“Women are coming with a lot of baggage. They are not as confident as men …You see where it comes from when you turn on the TV, and also from their parents and other places.”
Although it’s an uphill battle, Kastner believes that the only way for women to overcome sexism is to be more assertive and less concerned with how people view them; women simply need to “do their job and ignore what people say.”
Kastner can sense this confidence, and she’s observed confident women succeed over the years.
“When I see students the first year, I can tell you exactly which women are going to go far … they’re self-confident,” says Kastner.
At UCSD, there are many programs meant to give women in STEM majors the self-confidence that Kastner stresses is so important to succeed in a male-dominated field. Organizations such as the Society of Women Engineers, Graduate Women in Science and Engineering (GradWise), and the social sorority for engineering and science majors, Phi Sigma Rho, are some of the groups that offer support for female STEM students. They provide young women with career-development workshops, advice panels led by female professors or simply a social outlet to connect with fellow women in STEM.
In addition to various student groups on campus, the university itself has initiated programs to engage more young women in science, technology, engineering and mathematics. Last year, for example, UCSD partnered up with Sally Ride Science, a program inspired by the first American female astronaut Sally Ride to encourage K-12 girls to embrace higher education in STEM fields. According to UC San Diego News Center, Sally Ride Science at UCSD will specifically target “professional development for teachers; K-12 STEM + Arts, also known as STEAM, education including courses, lectures and events; and online programming via UCTV.” The program’s aim is to instill the astronaut’s passion for science and learning in young women, raising them to love STEM and embrace its challenges.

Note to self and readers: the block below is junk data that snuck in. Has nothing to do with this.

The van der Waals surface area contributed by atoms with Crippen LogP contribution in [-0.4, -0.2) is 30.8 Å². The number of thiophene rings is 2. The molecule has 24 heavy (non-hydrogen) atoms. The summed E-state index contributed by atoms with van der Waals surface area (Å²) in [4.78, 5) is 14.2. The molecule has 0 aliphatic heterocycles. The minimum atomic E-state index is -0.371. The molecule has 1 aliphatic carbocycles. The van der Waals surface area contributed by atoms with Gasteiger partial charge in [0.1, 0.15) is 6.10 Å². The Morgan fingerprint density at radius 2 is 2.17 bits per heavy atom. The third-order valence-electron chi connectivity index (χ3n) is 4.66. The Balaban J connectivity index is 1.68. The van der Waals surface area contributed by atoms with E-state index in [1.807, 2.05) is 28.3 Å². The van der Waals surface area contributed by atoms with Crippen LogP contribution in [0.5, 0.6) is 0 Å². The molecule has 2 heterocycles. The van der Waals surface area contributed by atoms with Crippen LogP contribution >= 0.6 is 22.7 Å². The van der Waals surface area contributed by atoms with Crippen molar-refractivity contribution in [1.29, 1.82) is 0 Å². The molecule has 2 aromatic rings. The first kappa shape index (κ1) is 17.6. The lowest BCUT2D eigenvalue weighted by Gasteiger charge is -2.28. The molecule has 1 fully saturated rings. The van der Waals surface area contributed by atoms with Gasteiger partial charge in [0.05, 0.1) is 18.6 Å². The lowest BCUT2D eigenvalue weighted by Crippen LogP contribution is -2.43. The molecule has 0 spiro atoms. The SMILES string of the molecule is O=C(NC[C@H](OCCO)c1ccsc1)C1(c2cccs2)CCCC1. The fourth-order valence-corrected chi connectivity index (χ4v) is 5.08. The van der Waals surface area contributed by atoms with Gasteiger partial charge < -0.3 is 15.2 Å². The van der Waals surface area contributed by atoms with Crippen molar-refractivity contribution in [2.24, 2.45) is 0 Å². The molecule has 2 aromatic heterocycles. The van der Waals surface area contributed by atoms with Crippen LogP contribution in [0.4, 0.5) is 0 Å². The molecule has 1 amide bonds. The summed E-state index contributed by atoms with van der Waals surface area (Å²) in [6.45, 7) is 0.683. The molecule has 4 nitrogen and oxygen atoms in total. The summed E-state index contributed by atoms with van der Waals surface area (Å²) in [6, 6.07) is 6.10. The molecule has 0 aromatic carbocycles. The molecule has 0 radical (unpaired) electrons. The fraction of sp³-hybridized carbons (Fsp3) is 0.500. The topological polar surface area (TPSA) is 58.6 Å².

Bucking the nationwide trend, many women in STEM are already thriving at UCSD, partly due to its unique status as a research powerhouse. One such student is bioengineering major, Muir College junior Hayley Chong. When asked about her experiences as a woman in STEM, she said that UCSD has been a very supportive environment.
“I went to UC Berkeley to present for my HIV project team, and afterwards, I got to talk to some people who are influential in the field of global health,” she told the UCSD Guardian, “I got a lot of comments like ‘Oh, it’s so wonderful to see a woman leading a project like this!’ It took me by surprise because it is so normal in our university to be a woman in STEM, but in the real working world that’s still not the case.” She went on to explain that, though she appreciates being recognized for her work, she doesn’t personally feel disadvantaged by being a woman in the field of bioengineering.
Chong represents the new generation of women in STEM made possible by trailblazers like Kastner, who faced blatant sexism and gender stereotyping when she entered the science field just a few decades ago. Kastner’s immense efforts in science academia helped pave the way for women at UCSD, proving that one’s talent and intelligence is not defined by gender. It is because of her resilience in the face of discrimination that young women like Chong do not feel that their gender holds them back from succeeding in STEM today.
Although we still have much room to grow, UCSD’s position as a top STEM school has helped propel women interested in STEM forward. With the help of role models like Ride and our own Kastner, the discourse about women in STEM is slowly changing to reflect a society that judges people on the quality of their skills rather than their gender. [icon name=”stop” class=”” unprefixed_class=””]
by Tia Ikemoto and Harrison Lee